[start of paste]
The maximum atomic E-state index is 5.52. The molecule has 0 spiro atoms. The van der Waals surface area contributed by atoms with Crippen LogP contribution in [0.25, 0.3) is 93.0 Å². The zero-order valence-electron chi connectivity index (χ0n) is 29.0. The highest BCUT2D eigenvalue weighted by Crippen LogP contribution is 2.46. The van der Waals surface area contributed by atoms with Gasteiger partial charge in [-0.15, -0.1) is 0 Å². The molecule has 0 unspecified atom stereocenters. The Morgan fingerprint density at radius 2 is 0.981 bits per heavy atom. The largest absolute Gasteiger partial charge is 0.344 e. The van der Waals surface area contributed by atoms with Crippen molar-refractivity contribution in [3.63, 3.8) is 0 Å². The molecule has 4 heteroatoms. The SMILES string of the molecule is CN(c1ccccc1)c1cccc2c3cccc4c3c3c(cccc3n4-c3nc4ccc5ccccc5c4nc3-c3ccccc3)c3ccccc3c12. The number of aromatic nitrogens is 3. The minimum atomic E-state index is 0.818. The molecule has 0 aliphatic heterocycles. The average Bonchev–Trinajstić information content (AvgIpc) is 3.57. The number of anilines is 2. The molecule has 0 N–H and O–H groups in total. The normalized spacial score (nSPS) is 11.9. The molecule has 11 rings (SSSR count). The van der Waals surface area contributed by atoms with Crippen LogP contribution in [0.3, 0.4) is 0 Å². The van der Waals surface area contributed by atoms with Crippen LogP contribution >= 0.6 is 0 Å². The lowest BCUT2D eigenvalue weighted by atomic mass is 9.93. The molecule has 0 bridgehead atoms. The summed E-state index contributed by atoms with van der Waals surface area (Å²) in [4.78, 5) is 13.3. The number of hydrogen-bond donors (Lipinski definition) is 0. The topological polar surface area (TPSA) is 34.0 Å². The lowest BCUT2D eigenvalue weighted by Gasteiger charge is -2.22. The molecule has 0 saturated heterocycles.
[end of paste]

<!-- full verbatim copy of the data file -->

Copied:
The maximum atomic E-state index is 5.52. The molecule has 0 spiro atoms. The van der Waals surface area contributed by atoms with Crippen LogP contribution in [0.25, 0.3) is 93.0 Å². The zero-order valence-electron chi connectivity index (χ0n) is 29.0. The highest BCUT2D eigenvalue weighted by Crippen LogP contribution is 2.46. The van der Waals surface area contributed by atoms with Gasteiger partial charge in [-0.15, -0.1) is 0 Å². The molecule has 0 unspecified atom stereocenters. The Morgan fingerprint density at radius 2 is 0.981 bits per heavy atom. The largest absolute Gasteiger partial charge is 0.344 e. The van der Waals surface area contributed by atoms with Crippen molar-refractivity contribution in [3.63, 3.8) is 0 Å². The molecule has 4 heteroatoms. The SMILES string of the molecule is CN(c1ccccc1)c1cccc2c3cccc4c3c3c(cccc3n4-c3nc4ccc5ccccc5c4nc3-c3ccccc3)c3ccccc3c12. The number of aromatic nitrogens is 3. The minimum atomic E-state index is 0.818. The molecule has 0 aliphatic heterocycles. The average Bonchev–Trinajstić information content (AvgIpc) is 3.57. The number of anilines is 2. The molecule has 0 N–H and O–H groups in total. The normalized spacial score (nSPS) is 11.9. The molecule has 11 rings (SSSR count). The van der Waals surface area contributed by atoms with Crippen LogP contribution in [0.3, 0.4) is 0 Å². The van der Waals surface area contributed by atoms with Crippen LogP contribution >= 0.6 is 0 Å². The lowest BCUT2D eigenvalue weighted by atomic mass is 9.93. The molecule has 0 bridgehead atoms. The summed E-state index contributed by atoms with van der Waals surface area (Å²) in [4.78, 5) is 13.3. The number of hydrogen-bond donors (Lipinski definition) is 0. The topological polar surface area (TPSA) is 34.0 Å². The lowest BCUT2D eigenvalue weighted by Gasteiger charge is -2.22. The molecule has 0 saturated heterocycles.